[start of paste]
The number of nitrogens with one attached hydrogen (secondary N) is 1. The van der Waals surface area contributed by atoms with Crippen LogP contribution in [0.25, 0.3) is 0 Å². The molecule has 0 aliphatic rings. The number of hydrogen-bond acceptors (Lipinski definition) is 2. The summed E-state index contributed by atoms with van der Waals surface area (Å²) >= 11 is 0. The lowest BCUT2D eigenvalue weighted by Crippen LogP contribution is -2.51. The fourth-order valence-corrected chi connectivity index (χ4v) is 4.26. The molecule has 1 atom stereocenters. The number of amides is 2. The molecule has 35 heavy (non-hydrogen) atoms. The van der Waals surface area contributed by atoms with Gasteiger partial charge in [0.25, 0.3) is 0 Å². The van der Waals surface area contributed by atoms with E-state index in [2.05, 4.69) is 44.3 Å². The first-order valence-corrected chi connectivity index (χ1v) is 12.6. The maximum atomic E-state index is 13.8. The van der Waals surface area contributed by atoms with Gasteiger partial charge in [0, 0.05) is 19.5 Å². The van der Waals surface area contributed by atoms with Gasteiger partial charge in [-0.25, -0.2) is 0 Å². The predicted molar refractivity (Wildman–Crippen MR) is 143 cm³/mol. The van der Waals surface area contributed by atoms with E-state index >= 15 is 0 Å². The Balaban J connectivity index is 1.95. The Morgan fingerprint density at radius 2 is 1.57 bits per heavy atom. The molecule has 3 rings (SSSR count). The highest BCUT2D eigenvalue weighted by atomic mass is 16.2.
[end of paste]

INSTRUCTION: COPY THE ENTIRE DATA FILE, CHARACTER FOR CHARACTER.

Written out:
The number of nitrogens with one attached hydrogen (secondary N) is 1. The van der Waals surface area contributed by atoms with Crippen LogP contribution in [0.25, 0.3) is 0 Å². The molecule has 0 aliphatic rings. The number of hydrogen-bond acceptors (Lipinski definition) is 2. The summed E-state index contributed by atoms with van der Waals surface area (Å²) >= 11 is 0. The lowest BCUT2D eigenvalue weighted by Crippen LogP contribution is -2.51. The fourth-order valence-corrected chi connectivity index (χ4v) is 4.26. The molecule has 1 atom stereocenters. The number of amides is 2. The molecule has 35 heavy (non-hydrogen) atoms. The van der Waals surface area contributed by atoms with Gasteiger partial charge in [0.25, 0.3) is 0 Å². The van der Waals surface area contributed by atoms with E-state index in [2.05, 4.69) is 44.3 Å². The first-order valence-corrected chi connectivity index (χ1v) is 12.6. The maximum atomic E-state index is 13.8. The van der Waals surface area contributed by atoms with Gasteiger partial charge in [0, 0.05) is 19.5 Å². The van der Waals surface area contributed by atoms with Gasteiger partial charge in [-0.25, -0.2) is 0 Å². The predicted molar refractivity (Wildman–Crippen MR) is 143 cm³/mol. The van der Waals surface area contributed by atoms with E-state index >= 15 is 0 Å². The Balaban J connectivity index is 1.95. The Morgan fingerprint density at radius 2 is 1.57 bits per heavy atom. The molecule has 3 rings (SSSR count). The highest BCUT2D eigenvalue weighted by atomic mass is 16.2.